This Business of Writing

Authors’ Positioning in the Emerging Publishing Paradigm

In Marketing Your Book on November 1, 2009 at 8:26 am

A a number of aspiring authors have spoken to me relative to their fears concerning the current price wars in the marketplace, and their concerns authors will be the ones to absorb the price reductions spreading over the publishing landscape. If you are fortunate enough to already have an established position in the industry, you’re fine for now, but you still should look to the future and how best to put it to your advantage.

My advice to aspiring authors? Fear not.

Yes, the authors’ landscape is changing in an unprecedented manor, fueled by price wars and technology for the most part. It is these price wars that seem to have everyone in the greatest state of furor.

First, let’s consider the changing publishing topography. In the past, publishers have had domain over three major aspects of the writer’s life. They controlled distribution, payouts and production. Their powers are under dramatic assault by authors with business sense, the Internet and POD. Technology is changing everything in its path.

Let’s focus on authors getting paid. How is that going to happen in the future?

In one word, “eBooks.”

Here’s what I see happening.

Wally World and others are now selling first run, major names well below the wholesale price. For now they are absorbing the financial disparity and using books as a loss leader. So far, so good. But mark my word on this, Wally will soon knock on a publisher’s door and demand, not request, deep discounting at the wholesale level. How is the publisher going to make money? He cuts his expenses or increases his sales. He has already relinquished his hold over marketing to individual authors and so does not control sales. Therefore, the publisher’s only avenue is to cuts expenses. What part of the P&L is going to take that bite? Since he’s already cut marketing expenses, he’ll slash payout to authors. He has little choice but to do so.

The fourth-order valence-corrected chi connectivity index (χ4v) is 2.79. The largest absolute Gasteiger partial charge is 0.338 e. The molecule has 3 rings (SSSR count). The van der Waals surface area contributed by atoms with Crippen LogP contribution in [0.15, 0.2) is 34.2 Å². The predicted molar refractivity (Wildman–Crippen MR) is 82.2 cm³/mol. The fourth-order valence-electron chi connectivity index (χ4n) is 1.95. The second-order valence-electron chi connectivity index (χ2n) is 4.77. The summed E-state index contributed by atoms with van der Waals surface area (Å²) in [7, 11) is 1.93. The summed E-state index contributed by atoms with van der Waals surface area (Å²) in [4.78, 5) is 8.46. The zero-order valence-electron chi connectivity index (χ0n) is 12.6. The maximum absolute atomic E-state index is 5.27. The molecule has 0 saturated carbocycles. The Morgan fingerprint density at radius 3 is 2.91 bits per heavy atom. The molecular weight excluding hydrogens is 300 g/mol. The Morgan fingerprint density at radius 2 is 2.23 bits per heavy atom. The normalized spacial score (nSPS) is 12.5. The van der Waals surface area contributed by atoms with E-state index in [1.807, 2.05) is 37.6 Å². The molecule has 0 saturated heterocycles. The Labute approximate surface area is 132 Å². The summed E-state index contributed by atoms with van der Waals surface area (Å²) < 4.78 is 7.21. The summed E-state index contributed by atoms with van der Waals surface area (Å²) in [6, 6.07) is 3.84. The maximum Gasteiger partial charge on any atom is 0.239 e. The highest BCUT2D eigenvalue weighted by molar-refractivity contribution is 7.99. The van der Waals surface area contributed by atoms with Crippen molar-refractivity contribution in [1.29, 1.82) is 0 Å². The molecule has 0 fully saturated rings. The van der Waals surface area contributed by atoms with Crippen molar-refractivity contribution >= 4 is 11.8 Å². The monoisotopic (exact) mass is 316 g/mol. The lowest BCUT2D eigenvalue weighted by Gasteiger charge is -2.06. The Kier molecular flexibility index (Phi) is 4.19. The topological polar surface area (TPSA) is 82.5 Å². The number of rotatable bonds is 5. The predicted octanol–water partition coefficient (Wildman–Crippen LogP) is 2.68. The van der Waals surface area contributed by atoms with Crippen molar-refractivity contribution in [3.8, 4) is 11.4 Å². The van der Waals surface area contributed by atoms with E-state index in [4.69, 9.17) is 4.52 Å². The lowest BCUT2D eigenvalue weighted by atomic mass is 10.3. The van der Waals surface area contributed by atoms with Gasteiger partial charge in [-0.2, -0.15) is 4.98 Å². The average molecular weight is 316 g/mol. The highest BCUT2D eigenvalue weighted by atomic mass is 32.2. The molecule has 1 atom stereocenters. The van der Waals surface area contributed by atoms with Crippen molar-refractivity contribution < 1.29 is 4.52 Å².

What do authors do to protect their paycheck? They sell their books elsewhere. It’s all fundamental action vs. reaction. Everybody in this chain protects their paycheck.

At some point, the publisher starts to lose his best authors and faces the peril of going out of business. In response, he’ll move toward selling via the web where his costs more rationally match his pricing structure. What is it the publisher will sell on the web? EBooks.

In the mean time, the author has had his payouts cut to the bone, so he either stops writing or moves somewhere else. Where does he go to make the most money? EBooks and the Internet.

Why do I say this? Let’s look at two comparatives. Let’s say a publishing house pays you three dollars for each of your books it sells. He soon cuts this to $.50 per book to cover his discounts to Wally. You’re already a self-marketer, and as self-publisher, you might make $2.50 per book sold. Would you rather sell a book for $.50 and do your own marketing or $2.50 and do your own marketing and production? To each his own, of course, but many of the best and brightest among writers will go for the bucks.

So, with the changing paradigm and price wars, an author under contract to a publishing house moves toward eBooks where the publisher can reduce his costs and payout more to attract first rate writers. If he’s self-published, he moves toward eBooks, for cost, marketing and distribution reasons.

Fear not, kind readers, embrace the future and you’ll be fine.

May all your books be best-sellers.

C. Patrick Schulze

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